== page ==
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New Navy task force to work on bringing unmanned systems into operations

By
Jake Thomas
The U.S. Navy on Thursday stood up Task Force 59, which is based in the U.S. 5th fleet area of operations and charged with incorporating unmanned systems into maritime capabilities. Photo by Mass Communication Specialist 2nd Class Dawson Roth/U.S. Navy
The U.S. Navy on Thursday stood up Task Force 59, which is based in the U.S. 5th fleet area of operations and charged with incorporating unmanned systems into maritime capabilities. Photo by Mass Communication Specialist 2nd Class Dawson Roth/U.S. Navy

Sept. 9 (UPI) -- The U.S. Navy has set up its first-ever task force that'll use a vast ocean area in the Middle East as the setting for learning how to incorporate unmanned systems and artificial intelligence into maritime operations.

Task Force 59 will specifically be focused on the U.S. 5th Fleet area of operations, the Navy said on Thursday.

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The fleet was selected for its strategic importance, as well as its unique geography and climate that includes nearly 2.5 million square miles of water in the Arabian Gulf, Gulf of Oman, Red Sea and parts of the Indian Ocean.

The task force is the latest effort by the Navy to incorporate drones and unmanned systems.

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The Navy has in the last several years been testing out unmanned aerial and surface vessels.

The branch sent its second unmanned surface vessel across the Pacific Ocean in July as part of its Ghost Fleet Overlord program.

And last month, the Navy tested its first littoral combat ship-based unmanned mine detection system and used vessels with similar capabilities during an exercise.

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The task force will be broader than just working with drones and will look into incorporating entire unnamed systems into its domains, U.S. 5th Fleet commander Vice Adm. Brad Cooper told reporters at a recent roundtable, USNI News reported.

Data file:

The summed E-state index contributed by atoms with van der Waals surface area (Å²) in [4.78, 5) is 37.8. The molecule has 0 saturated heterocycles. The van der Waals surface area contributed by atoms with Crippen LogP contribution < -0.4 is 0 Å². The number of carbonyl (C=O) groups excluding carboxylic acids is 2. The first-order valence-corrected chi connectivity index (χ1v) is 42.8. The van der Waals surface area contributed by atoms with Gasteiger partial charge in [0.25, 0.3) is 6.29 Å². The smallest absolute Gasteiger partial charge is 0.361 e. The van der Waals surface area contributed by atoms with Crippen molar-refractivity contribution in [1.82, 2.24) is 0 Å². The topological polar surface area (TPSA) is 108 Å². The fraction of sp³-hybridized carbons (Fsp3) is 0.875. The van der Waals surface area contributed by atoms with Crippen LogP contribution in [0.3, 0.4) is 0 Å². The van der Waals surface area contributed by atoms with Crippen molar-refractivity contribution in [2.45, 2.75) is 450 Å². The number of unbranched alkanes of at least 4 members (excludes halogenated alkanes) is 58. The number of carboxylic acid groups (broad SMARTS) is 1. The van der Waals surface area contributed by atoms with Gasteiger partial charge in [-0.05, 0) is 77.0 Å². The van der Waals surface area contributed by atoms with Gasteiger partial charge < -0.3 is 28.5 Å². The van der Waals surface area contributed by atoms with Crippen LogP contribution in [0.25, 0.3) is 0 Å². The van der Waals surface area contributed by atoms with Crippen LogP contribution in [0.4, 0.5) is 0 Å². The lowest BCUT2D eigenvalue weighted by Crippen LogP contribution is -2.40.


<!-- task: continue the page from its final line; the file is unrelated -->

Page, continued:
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"We're going to take today's unmanned systems -- which are largely in the air, as you know -- we've had [MQ-1] Predators, and BAMS-D, airborne platforms out there for some time," Cooper said at the roundtable.

"What's going to be different is they will be augmented with unmanned surface vessels. We haven't had them in the past. We have them now. It will be augmented with even more unmanned undersea vessels. We've had some in the past. We're going to have a lot more in the future," Cooper said.

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During a commissioning ceremony onboard Naval Support Activity Bahrain, Cooper appointed Capt. Michael D. Brasseur, an expert in maritime robotics, as Task Force 59's first commodore. Previously, Brasseur served as a founding member of the NATO Maritime Unmanned Systems Initiative.

During the coming weeks, the task force will conduct operations intended to build confidence in "human-machine teaming."

The Navy will have an opportunity next year to demonstrate the scalability of unmanned systems at International Maritime Exercise 22, according to the Navy.

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The exercise will include more than 60 nations and international organizations that will use the unmanned systems in various operations scenarios.

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